“In effect, the process of determining Sgt McCabe’s complaints went no further than the minister receiving and acting upon the advice of the person who was the subject of the complaint.” He said he could find “no evidence” in the department of “any detailed assessment” of Sgt McCabe’s claims.
Without explaining why he didn’t interview Mr Shatter as part of the process, he said there was “no written internal records” of the decisions he made and therefore “is unable to shed any light on the reasons for the approach adopted by the minister”.
It is a damning indictment of the former minister that his functions as a holder of one of the highest offices in the land had to be pointed out to him by a man who he so readily dismissed on the floor of the Dáil and elsewhere.
It does not instil much confidence in the way this country is run, that all of the above happened so easily without any documentation being kept or explanation or rationale for why a minister behaved the way he did.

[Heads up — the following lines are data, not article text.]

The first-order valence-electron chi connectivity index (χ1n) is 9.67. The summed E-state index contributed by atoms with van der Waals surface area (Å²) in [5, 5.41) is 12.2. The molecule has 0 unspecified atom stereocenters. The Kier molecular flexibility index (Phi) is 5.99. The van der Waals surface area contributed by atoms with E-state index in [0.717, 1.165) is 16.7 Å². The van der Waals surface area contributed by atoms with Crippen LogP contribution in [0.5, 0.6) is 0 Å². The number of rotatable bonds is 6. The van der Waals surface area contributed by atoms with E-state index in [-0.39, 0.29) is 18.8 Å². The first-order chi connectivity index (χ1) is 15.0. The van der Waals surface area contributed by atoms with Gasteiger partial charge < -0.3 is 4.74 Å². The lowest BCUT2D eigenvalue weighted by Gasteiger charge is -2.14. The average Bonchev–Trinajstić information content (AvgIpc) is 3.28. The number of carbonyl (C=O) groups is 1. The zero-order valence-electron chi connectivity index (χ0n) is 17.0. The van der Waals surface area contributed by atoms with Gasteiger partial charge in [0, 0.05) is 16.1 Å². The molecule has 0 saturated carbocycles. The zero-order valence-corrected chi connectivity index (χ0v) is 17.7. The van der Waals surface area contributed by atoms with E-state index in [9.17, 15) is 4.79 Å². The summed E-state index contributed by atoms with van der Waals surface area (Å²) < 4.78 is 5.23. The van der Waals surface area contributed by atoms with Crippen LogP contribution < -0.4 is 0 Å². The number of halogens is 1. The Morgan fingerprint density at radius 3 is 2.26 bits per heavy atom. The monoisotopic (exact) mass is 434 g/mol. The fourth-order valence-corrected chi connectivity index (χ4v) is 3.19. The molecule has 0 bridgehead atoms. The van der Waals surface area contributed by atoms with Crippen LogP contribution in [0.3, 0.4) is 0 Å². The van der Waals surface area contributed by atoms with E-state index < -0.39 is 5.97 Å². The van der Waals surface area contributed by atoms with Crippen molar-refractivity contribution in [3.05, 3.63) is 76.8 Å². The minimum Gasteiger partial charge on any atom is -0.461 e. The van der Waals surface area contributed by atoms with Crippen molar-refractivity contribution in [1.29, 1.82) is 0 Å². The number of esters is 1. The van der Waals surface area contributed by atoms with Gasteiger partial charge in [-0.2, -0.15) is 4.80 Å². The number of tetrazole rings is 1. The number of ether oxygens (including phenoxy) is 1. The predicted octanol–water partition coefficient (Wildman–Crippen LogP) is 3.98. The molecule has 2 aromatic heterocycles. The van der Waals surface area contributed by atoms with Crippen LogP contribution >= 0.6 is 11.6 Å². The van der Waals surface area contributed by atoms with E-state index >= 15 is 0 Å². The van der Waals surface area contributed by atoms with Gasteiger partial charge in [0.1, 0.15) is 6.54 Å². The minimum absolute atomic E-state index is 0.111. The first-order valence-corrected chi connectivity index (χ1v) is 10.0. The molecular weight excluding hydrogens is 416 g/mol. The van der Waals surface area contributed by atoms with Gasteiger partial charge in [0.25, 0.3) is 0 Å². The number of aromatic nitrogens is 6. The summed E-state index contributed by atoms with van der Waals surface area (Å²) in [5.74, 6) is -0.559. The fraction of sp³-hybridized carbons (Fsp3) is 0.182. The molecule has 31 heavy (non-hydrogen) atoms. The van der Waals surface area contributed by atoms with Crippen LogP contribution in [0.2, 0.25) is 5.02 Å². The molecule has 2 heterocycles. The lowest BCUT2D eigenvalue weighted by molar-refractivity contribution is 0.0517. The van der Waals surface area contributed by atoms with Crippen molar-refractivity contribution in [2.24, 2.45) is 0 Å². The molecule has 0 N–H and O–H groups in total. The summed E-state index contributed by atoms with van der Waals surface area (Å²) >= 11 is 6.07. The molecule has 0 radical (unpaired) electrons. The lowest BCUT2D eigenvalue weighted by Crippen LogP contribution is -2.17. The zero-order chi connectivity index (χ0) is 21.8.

And as troubling as it is that the minister took the word of the Garda senior management, it is also worrying that his cabinet colleagues followed his lead in their response to revelations.
When it initially emerged that Mr Shatter had misled the Dáil by saying Sgt McCabe had not co-operated with an internal inquiry into penalty point cancellations, almost the entire cabinet refused to say he deserved an apology. The Taoiseach also supported the justice minister in sacking the confidential recipient because he refused to repudiate a transcript of him telling Sgt McCabe “if Shatter thinks you’re screwing him you’re finished”.
Sgt McCabe told the Taoiseach of the conversation by letter in May, 2013. It was read out in the Dáil in February by Independent TD Mick Wallace, but the Irish Examiner was the only newspaper to report it.
With the resignation of Mr Shatter and a new minister promising a “new era and new culture”, the Coalition is hoping that it can limit the political damage from the controversy.
But it instinctively protected its minister over the whistleblower and for that reason, cannot be fully insulated from the revelations.